Weekend II- Coventry Cathedral
I wasn’t entirely taken with the City of Coventry – it seems like an illogical maze of random streets and buildings mashed together with people beamed in. I did only rush through the streets to Costa Coffee and then on to the Cathedral so my first impressions are just that – impressions; barely formed. The company of my three friends was, however, lovely.
There are two Cathedrals in Coventry -the ruin and then leading into the ruins is the new Cathedral.
It is extraordinary to see the new and old so close together, so bound. The cathedral in ruins is a poignant reminder of the price of sacrifice. The morning after the night of 14th November 1940 when the Cathedral was bombed, the Dean Richard Howard vowed that there would not be revenge and retaliation but peace and reconciliation and the cathedral would be rebuilt. The new Cathedral was designed by Basil Spence and the foundation stone laid in May 1962.
We arrived early for Evening Song and had a little look around the Cathedral. The cathedral’s stain glass baptistery window (the rising sun illuminates the font) is amazing. As you walk over to the little chapel (which I stepped very briefly into before changing my mind– I will save that for next time) and turn around it looks as if the sun is hanging there. John Piper designed it to be ‘the light of truth breaking through the darkness and confusion’
Behind the alter is another stunning piece where Graham Sutherland’s tapestry hangs. It is the size of a tennis court and there is no denying that the height of the Cathedral is used in its full splendour. I was really taken with the organ pipes on each side climbing up to the ceiling. The Tapestry has, apparently, become a symbol of how the cathedral is willing to embrace new ideas and step away from tradition.
There weren’t many people in the congregation and I sat wishing it was St James’ choir in Weybridge engaging us in the music in this space. Not really very grateful of me of the choir and organist before me, but that was what I thought.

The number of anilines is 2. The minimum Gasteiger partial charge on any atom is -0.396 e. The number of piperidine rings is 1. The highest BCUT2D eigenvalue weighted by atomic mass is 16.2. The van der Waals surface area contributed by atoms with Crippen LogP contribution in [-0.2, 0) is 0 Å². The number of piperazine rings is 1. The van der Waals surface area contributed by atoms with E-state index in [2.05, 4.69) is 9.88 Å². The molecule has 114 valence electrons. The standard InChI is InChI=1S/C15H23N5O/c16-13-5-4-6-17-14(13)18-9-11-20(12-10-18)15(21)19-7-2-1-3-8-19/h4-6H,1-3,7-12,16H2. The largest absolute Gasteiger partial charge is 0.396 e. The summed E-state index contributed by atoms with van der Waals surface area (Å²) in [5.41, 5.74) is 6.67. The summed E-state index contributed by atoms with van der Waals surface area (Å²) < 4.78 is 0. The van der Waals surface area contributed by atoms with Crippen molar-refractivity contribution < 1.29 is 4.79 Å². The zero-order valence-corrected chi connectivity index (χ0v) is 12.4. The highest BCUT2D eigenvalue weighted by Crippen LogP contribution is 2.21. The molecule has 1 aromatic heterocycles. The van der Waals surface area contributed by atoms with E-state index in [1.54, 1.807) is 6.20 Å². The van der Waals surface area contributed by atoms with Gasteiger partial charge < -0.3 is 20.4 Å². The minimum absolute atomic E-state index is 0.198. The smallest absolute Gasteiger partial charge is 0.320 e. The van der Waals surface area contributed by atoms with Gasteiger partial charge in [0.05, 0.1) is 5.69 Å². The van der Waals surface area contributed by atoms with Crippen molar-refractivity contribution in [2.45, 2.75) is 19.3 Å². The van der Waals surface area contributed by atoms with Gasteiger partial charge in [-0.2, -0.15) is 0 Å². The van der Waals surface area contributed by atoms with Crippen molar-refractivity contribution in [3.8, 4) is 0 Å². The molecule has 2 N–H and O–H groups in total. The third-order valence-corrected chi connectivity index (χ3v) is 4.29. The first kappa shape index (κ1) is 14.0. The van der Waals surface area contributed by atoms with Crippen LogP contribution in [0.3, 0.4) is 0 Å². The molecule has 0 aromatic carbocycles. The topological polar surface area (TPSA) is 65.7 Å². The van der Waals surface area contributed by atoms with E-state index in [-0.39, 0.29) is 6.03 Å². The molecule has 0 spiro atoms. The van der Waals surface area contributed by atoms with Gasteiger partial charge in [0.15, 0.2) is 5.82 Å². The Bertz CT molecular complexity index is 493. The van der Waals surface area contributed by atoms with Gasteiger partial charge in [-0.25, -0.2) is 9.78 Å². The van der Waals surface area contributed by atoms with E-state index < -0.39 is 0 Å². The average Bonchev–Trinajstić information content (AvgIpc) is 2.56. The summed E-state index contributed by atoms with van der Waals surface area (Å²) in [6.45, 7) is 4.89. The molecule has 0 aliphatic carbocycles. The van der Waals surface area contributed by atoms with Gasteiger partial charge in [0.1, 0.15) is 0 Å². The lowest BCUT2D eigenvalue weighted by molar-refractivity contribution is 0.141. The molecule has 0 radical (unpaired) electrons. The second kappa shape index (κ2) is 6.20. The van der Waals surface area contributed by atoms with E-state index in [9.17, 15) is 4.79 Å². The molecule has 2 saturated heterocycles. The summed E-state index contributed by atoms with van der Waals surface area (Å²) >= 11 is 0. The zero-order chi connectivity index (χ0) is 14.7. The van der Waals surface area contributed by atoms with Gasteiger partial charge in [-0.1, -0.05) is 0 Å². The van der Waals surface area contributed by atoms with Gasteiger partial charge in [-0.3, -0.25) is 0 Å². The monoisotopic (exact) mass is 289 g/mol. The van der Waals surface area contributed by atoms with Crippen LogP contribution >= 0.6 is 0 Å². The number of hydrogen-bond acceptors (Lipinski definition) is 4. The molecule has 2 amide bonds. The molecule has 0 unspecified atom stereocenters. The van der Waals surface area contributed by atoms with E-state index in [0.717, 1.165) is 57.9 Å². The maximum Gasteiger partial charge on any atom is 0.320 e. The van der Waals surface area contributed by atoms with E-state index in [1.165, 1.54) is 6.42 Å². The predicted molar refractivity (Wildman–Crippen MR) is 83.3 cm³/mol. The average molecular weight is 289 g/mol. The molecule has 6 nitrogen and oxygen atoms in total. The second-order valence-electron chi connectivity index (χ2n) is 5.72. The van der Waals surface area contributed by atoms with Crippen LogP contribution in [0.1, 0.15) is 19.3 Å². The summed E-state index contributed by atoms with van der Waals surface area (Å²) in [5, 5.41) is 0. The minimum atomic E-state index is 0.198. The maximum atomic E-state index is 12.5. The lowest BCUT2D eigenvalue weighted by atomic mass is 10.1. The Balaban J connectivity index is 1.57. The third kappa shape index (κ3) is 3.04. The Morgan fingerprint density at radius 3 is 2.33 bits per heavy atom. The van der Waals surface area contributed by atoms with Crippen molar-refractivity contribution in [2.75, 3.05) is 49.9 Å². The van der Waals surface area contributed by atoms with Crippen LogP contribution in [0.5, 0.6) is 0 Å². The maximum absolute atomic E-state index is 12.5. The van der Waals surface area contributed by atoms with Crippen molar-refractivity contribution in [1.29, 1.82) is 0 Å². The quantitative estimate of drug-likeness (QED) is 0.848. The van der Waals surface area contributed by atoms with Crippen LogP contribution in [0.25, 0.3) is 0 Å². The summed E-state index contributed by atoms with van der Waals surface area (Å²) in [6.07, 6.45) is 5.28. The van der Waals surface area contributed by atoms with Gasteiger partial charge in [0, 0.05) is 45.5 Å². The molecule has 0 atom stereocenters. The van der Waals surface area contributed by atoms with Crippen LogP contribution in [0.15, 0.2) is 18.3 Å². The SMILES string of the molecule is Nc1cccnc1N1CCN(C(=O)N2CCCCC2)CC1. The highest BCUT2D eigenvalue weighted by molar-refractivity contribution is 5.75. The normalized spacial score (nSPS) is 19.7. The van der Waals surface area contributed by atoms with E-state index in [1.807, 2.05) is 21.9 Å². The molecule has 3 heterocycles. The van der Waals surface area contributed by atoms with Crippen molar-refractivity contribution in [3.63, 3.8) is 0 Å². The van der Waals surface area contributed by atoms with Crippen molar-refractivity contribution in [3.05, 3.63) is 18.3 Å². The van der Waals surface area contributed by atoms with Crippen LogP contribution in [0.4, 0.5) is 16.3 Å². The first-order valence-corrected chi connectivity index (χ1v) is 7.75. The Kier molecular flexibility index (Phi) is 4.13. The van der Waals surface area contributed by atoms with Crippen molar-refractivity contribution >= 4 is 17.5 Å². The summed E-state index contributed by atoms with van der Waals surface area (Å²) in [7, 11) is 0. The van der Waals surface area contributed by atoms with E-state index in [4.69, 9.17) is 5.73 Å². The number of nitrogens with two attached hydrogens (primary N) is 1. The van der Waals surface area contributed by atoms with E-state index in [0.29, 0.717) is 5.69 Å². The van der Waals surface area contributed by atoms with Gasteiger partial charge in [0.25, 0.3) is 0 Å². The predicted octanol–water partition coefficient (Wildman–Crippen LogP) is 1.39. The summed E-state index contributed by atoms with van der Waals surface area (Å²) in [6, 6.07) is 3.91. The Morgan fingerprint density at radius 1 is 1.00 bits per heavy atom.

The service was interesting – 40minutes said the service sheet 60 minutes said reality. Church music has always drummed a rhythm on my heart but that aside I found myself sitting in the world between faith and reason. There was so much I wanted to do but being British I sat as nicely as I could.
I KNOW this evening song was to be an art form where the congregation don’t engage but rather ‘be’ and meditate but I couldn’t help feel I was watching the world from inside a glass bottle in a time warp. Is that all the church is – an archaic institution representing God that is man made? It shouldn’t be, but somewhere something has lost or is losing the way – me perhaps. I sat and saw the traditions of church as many see them; archaic... Yet there is so much more, so many more dimensions.
Surrounded by the Cathedral, the ‘feeling’ and the inner beat of my heart I felt sure there just had to be more. What we see in the building and what we see in the world have been misinterpreted and I am not sure the truth can be found as easily as it is judged.